Amy had been the first to hesitantly use the ‘L’ word, surprising him as they took her sister’s dog for a walk across Hampstead Heath one morning. The scruffy, ginger Border Terrier had been staying with her for a week while her sister was elsewhere on holiday and while Christopher didn’t see the point in pets, he liked how he felt when the three of them went for long walks or when Amy linked arms with him, or squeezed her fingers between his. He told her that he loved her too and while he’d said the same to several partners over the years, it’d always been to get something from them. Saying those words to Amy was the first time he meant it.

He permitted himself to imagine what it could be like if they remained like that for the rest of their lives. Maybe one day they could even buy a dog of their own, he thought, or a house in a countryside village? A marriage and a family of their own might follow. Everything he’d assumed he didn’t want or need was now looking likely and it was all because of his DNA Match.

When Amy wasn’t around, he found himself thinking about her, and when she was in his vicinity, he felt something he could only compare to the thrill of killing. Or at least how killing used to feel when he first started all those months ago, because now it was different; Amy had made everything different. She made his skin feel tender to the touch even when she wasn’t touching him; his eyes softened as they followed her around a room and he longed for the nights he could complete his project so that he could spend undistracted time with her instead.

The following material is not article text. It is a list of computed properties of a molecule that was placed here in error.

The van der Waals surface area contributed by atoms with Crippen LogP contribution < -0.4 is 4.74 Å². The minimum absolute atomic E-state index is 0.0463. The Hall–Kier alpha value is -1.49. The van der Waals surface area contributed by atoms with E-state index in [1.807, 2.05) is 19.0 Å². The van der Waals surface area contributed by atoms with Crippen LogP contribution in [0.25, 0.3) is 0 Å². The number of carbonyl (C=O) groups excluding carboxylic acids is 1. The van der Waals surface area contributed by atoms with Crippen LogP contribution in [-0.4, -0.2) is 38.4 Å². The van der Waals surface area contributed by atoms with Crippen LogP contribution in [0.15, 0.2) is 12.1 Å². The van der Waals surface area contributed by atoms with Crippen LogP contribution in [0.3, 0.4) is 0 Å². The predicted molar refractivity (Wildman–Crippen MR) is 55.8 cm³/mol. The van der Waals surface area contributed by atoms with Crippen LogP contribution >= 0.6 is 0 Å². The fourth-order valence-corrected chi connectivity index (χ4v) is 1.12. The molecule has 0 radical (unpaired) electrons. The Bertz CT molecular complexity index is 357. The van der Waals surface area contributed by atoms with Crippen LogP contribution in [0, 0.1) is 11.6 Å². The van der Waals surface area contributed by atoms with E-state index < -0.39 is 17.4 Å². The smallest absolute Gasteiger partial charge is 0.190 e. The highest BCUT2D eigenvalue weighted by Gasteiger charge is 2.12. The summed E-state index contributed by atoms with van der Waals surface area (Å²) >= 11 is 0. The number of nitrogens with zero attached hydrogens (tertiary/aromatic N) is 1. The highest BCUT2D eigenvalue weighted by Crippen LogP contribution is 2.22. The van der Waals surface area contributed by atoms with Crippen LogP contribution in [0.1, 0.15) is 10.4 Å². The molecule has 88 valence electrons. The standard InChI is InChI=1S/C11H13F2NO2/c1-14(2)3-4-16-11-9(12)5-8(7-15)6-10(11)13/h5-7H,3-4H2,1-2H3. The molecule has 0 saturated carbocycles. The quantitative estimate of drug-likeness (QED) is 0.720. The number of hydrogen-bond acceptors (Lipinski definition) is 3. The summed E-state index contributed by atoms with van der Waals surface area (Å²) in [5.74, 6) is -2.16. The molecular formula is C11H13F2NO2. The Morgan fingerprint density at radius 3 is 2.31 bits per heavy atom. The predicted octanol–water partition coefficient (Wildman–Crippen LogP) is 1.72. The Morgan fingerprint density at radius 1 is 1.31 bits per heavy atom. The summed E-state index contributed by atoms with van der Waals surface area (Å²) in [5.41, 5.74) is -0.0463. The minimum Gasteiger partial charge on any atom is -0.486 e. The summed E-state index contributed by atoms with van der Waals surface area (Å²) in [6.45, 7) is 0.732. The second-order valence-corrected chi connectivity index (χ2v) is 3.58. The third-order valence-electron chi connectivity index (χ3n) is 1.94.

Even the act of murder no longer felt as joyous as it once had. The final, chesty gasps that’d been music to his ears were now a means to an end. Re-visiting the women’s homes days later to leave a photograph of his next victim was a chore. Everything that did not involve Amy was burdensome.

Their lives together were quite secluded – neither had yet shared the other with an outside party. Christopher had no-one to call a friend, but he’d lied and told her how his university pals were now spread out internationally far and wide and that it was problematic for them to see each other regularly. In truth, he had never been to university and the only people he had occasional contact with were was his two older brothers. And if put on the spot, he wouldn’t be able to remember the names of all five nieces and nephews or who was the offspring of whom.

Likewise, Amy hadn’t mentioned Christopher to any members of her family. She’d explained that being a second generation Italian, her protective family didn’t approve of her dangerous job as a police officer. And they couldn’t understand why she, as yet, had no desire to marry, settle down and start a family of her own.

‘I’ll tell them about you eventually,’ she’d informed him. ‘It’s just that I want to continue with my career for at least another three years. And if I told them I’d met my Match, the pressure they’d put on the both of us would be relentless.’

‘Do your work colleagues know you’re seeing me?’ Christopher asked, hoping she’d boasted about her wealthy, handsome boyfriend who just so happened to be the police’s most wanted man.

‘They know I’m dating, but I haven’t told them it’s anything serious. I like keeping you as my dirty little secret.’

Christopher smiled to mask his disappointment. The mischievous side of him wanted to meet her colleagues, especially those investigating his case and he’d pictured himself enthusiastically shaking their hands while only he’d know how close they’d come to the killer they were hunting for.

‘That’s fine,’ he replied. ‘We all have our dirty little secrets, don’t we?’

BOOK: A Thousand Small Explosions
13.49Mb size Format: txt, pdf, ePub